As with all great translators, Springfield’s task is deeply personal. Unlike other recent projects for which she used library books and crowd-sourced marginalia, the source for This document is the artist’s personal copy of Lucy Lippard’s groundbreaking study of the emergence of conceptual art, Six Years. It is interesting to note that Lippard’s own project in Six Years is archival, and though Huebler’s statement was originally published elsewhere, it is Lippard’s recitation that is often (mistakenly) considered its primary source. The archeological layers are many: from a small publication, to Lippard’s index card, to her published book annotated with the artist’s marginalia, to the Xerox copies, to the drawings (to the photographed drawings, to this publication...); the opportunities for productive filtering and transformative rephrasing are many. Lippard was also an early supporter of feminist art, which challenged the monolithic narrative of Modernism by highlighting individual experience. Springfield’s own fascination with marginalia – which she refers to as “the material traces (the underlines, doodles, and notes) of readers’ reactions, both immediate and considered” (3) – stems from this lineage, as a sleuthing of how ideas are used and interpreted by individuals. The physical markings of wear, the ink smudges that tie the conceptual to a physical form, further underscore Springfield’s phenomenological insistence on use.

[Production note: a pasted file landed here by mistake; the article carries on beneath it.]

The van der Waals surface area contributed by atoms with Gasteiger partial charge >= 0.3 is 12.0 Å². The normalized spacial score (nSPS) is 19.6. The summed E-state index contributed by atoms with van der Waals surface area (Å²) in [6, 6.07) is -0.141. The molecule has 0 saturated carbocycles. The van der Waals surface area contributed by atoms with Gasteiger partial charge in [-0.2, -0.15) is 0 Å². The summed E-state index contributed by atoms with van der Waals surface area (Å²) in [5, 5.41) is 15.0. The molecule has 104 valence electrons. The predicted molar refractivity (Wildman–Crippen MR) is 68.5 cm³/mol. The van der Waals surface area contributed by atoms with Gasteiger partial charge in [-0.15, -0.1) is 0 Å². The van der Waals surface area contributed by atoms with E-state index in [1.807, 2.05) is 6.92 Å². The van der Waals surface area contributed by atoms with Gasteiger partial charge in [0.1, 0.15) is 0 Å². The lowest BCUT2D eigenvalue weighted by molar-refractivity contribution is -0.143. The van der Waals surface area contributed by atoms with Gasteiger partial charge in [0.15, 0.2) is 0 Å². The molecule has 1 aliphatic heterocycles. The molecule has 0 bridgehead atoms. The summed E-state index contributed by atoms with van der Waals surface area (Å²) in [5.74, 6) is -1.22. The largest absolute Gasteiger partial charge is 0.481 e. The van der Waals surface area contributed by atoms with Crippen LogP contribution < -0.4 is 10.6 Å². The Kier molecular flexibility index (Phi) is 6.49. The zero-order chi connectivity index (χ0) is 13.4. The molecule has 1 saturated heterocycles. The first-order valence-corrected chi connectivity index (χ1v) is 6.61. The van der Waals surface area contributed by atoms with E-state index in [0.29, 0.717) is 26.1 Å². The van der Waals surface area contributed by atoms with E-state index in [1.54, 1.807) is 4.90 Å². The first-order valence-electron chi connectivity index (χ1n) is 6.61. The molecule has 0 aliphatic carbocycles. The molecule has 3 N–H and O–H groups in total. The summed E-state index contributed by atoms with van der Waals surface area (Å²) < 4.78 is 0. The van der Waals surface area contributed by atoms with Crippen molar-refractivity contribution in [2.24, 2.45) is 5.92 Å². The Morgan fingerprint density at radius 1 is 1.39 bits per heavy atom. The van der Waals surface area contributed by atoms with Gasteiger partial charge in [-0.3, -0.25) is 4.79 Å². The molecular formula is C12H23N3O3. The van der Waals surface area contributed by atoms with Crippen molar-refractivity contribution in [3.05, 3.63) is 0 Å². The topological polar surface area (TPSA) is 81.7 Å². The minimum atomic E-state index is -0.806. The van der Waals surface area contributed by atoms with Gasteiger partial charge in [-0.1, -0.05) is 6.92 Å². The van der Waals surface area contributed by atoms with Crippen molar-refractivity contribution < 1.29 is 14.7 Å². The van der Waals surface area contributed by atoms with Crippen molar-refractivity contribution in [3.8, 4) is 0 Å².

Any discussion of Springfield’s work seems to fray at the edges, as complex references project into layered and peripheral space vertiginously. Her artworks slide in and out of focus, a rich mise en abyme of transmuting referents that resonate with discourses on authorship, reproduction, feminism, photography, the archive, and digital culture. Where her previous projects have been literally bookended with drawings of book covers, there is no sense of a whole in This document. The pages of the book are made strange, dramatically shifted in scale and orientation. The final word “descriptive” lingers in white space, abutted by .... the edge of the page? A fragmented notation? A doodle? Though an exhaustive twenty panels, magnified and scrutinized on an immense scale, there’s an indeterminate quality in the work that stands at odds with the declarative statements of Conceptualism. Instead of declarations, Springfield’s work speaks to duration. Her work is the sum of a dizzying chain of representations, made personal through delicate, persistent, and rigorous mark-making.
(1) Lippard, Lucy. Six Years: The Dematerialization of the Art Object from 1966 to 1972. University of California Press, reprint edition, 1997.
(2) Artist statement, New York Arts Magazine, 2007
(3) Springfield, Molly. “Inside the Mundaneum,” Triple Canopy, 2010
Catalogue essay by Lauren Schell Dickens. 250 copies of the catalogue were published for the exhibition This document by Galerie Thomas Zander in 2015. A special edition of 10 copies, signed and numbered, including an original drawing was also published.